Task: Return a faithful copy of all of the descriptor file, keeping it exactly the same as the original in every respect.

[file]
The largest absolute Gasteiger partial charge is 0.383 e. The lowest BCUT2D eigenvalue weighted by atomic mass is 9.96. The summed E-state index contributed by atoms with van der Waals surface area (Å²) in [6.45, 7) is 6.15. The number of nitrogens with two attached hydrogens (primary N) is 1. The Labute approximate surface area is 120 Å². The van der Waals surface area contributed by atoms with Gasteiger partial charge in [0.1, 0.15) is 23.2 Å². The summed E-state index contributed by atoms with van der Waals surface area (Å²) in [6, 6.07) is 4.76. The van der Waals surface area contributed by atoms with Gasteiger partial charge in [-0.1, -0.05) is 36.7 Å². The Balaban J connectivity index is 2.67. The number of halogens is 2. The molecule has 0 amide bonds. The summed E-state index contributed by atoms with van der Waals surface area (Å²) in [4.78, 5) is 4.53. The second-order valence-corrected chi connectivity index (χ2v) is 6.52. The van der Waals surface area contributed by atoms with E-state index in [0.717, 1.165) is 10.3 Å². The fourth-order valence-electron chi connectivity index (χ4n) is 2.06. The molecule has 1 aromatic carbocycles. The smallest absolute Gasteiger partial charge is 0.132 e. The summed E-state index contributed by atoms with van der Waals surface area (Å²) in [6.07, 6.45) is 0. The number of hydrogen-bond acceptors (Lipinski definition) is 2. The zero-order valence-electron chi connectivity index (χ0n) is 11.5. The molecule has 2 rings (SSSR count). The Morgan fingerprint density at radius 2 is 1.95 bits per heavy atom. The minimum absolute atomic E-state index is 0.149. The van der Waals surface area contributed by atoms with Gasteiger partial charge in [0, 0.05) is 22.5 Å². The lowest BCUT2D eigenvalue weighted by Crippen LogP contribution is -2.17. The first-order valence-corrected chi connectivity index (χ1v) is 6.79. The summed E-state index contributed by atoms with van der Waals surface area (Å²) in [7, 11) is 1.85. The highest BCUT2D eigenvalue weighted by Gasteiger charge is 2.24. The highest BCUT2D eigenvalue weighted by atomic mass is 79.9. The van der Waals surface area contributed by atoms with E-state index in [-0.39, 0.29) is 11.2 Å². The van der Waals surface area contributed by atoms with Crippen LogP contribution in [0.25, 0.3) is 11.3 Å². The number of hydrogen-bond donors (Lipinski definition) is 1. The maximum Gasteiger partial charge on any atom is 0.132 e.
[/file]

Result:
The largest absolute Gasteiger partial charge is 0.383 e. The lowest BCUT2D eigenvalue weighted by atomic mass is 9.96. The summed E-state index contributed by atoms with van der Waals surface area (Å²) in [6.45, 7) is 6.15. The number of nitrogens with two attached hydrogens (primary N) is 1. The Labute approximate surface area is 120 Å². The van der Waals surface area contributed by atoms with Gasteiger partial charge in [0.1, 0.15) is 23.2 Å². The summed E-state index contributed by atoms with van der Waals surface area (Å²) in [6, 6.07) is 4.76. The van der Waals surface area contributed by atoms with Gasteiger partial charge in [-0.1, -0.05) is 36.7 Å². The Balaban J connectivity index is 2.67. The number of halogens is 2. The molecule has 0 amide bonds. The summed E-state index contributed by atoms with van der Waals surface area (Å²) in [4.78, 5) is 4.53. The second-order valence-corrected chi connectivity index (χ2v) is 6.52. The van der Waals surface area contributed by atoms with E-state index in [0.717, 1.165) is 10.3 Å². The fourth-order valence-electron chi connectivity index (χ4n) is 2.06. The molecule has 1 aromatic carbocycles. The smallest absolute Gasteiger partial charge is 0.132 e. The summed E-state index contributed by atoms with van der Waals surface area (Å²) in [6.07, 6.45) is 0. The number of hydrogen-bond acceptors (Lipinski definition) is 2. The zero-order valence-electron chi connectivity index (χ0n) is 11.5. The molecule has 2 rings (SSSR count). The Morgan fingerprint density at radius 2 is 1.95 bits per heavy atom. The minimum absolute atomic E-state index is 0.149. The van der Waals surface area contributed by atoms with Gasteiger partial charge in [0, 0.05) is 22.5 Å². The lowest BCUT2D eigenvalue weighted by Crippen LogP contribution is -2.17. The first-order valence-corrected chi connectivity index (χ1v) is 6.79. The summed E-state index contributed by atoms with van der Waals surface area (Å²) in [7, 11) is 1.85. The highest BCUT2D eigenvalue weighted by Gasteiger charge is 2.24. The highest BCUT2D eigenvalue weighted by atomic mass is 79.9. The van der Waals surface area contributed by atoms with E-state index in [-0.39, 0.29) is 11.2 Å². The van der Waals surface area contributed by atoms with Crippen LogP contribution in [0.25, 0.3) is 11.3 Å². The number of hydrogen-bond donors (Lipinski definition) is 1. The maximum Gasteiger partial charge on any atom is 0.132 e.